of Africa. In the period since the war we have seen the birth of over twenty-six independent
African States, who have gained full membership in the U. N. and this number will undoubtedly go
on increasing as each year sees the emergence of still more new states to independence. Ethiopia
is justly proud of the role she has played in this development of New African Nations.
Next October we will be happy to welcome Uganda into the community of Independent African
States. We are confident that after the next constitutional conference which is due to take place in
two weeks time, Kenya's independence too as a unified State will not be unnecessarily delayed.
Despite the recent unfortunate events that have taken place in Rwanda-Brundi and the setback the
African nationalists have suffered in the loss of their dedicated nationalist leader, the late Prince
Rwagasore, we have to hope that Rwanda-Brundi will attain its cherished goal of independence in
March 1962 in accordance with the United Nations resolutions.
However, when we turn our attention to the Rhodesia and the Portuguese Colonies of Angola and
Mozambique and others we find the prospects rather gloomy. The recent banning of the National
Democratic Party led by Mr. Joshua Nkomo in Southern Rhodesia, and the arrest and imprisonment
of many of its leading members did not pass without arousing the indignation of all freedom loving
peoples. The situation in Northern Rhodesia is equally grave. There too we find the United
National Independent Party, which has the support of the African majority of that country led by
the distinguished nationalist leader Mr. Kenneth Kenyatt, banned and suppressed in some parts of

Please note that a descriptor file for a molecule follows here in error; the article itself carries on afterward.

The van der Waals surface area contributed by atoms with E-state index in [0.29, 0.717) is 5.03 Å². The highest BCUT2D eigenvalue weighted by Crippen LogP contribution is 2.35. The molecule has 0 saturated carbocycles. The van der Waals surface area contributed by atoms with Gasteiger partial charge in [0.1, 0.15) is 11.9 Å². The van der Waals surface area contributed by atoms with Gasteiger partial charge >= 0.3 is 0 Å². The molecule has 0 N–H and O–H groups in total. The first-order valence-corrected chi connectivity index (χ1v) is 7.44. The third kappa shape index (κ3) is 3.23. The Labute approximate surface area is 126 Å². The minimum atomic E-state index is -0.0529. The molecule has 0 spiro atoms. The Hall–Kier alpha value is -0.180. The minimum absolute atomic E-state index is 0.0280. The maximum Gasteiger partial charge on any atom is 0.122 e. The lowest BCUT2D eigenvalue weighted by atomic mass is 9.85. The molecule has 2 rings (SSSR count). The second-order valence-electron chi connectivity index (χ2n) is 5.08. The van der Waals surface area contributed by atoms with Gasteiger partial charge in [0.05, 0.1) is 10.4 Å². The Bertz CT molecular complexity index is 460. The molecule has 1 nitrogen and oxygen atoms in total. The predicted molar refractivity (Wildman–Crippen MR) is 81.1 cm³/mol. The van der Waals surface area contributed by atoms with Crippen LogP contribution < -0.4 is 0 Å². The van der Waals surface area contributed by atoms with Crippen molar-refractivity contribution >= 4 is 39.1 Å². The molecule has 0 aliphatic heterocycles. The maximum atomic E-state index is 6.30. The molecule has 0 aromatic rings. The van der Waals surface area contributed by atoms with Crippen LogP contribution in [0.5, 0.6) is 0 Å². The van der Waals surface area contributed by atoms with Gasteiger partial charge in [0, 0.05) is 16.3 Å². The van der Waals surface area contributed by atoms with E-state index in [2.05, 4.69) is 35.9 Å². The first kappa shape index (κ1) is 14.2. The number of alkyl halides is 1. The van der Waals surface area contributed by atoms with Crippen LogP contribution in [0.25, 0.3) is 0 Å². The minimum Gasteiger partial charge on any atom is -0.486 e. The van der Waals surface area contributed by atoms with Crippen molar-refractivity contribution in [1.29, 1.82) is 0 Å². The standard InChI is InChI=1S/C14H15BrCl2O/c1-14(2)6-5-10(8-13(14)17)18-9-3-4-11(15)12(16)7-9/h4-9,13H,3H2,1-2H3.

the country. We deplore the measures taken by the colonialist regime to frustrate legitimate
African aspirations for justice, freedom and independence. We are sure that ultimately our African
brothers there will emerge victorious and attain the goal they have set for themselves.
Compared with these two territories the prospects in Nyasaland look somewhat brighter. But even
there we are aware that much still remains to be done. We extend, therefore, our wholehearted
support and encouragement to our distinguished brother, the honourable Dr. Hastings Banda, in
his endeavour to assure African majority rule in his country.
The situation in Zanzibar too merits our full attention. It is of paramount importance in our view
that the African majority of that island nation be allowed to play the leading role in shaping the
destiny of their country unhindered by outside interference and intrigue.
As regards the tragic situation obtaining in Angola, Mozambique and the others, we deplore
Portugal's policy of suppression of unarmed and defenseless peaceful African inhabitants who have
no other fault than demanding their right of self-determination and independence. In our view, the
Portuguese colonies are non-self-governing territories and all the good that Portugal can do in the
interest of peace is to co-operate with the United Nations and comply with its resolutions and
negotiate with the nationalist leaders with a view to working out the programme and time-table of
its colonies' accession to independence.
With respect to the question of the future status of Bechuanaland, Swaziland and Basutoland, we
are disturbed by the slow pace of political, constitutional, economic and social progress of our
fellow Africans in these territories. It is incumbent upon Great Britain to apply the same wisdom it
had applied to its former colonies in Africa and Asia and likewise to speed up the political and
constitutional advance of the African inhabitants of these territories so as to assure their early
accession to independence.
The apartheid policy of the racist government of the white minority in South Africa continues to
subject our African brothers, who constitute the overwhelming majority in that country, to untold
humiliation and oppression.
So much has been said in the past about sanctions and measures to be taken against South Africa,
but unfortunately little has been done to force the Union Government to change its policy. It is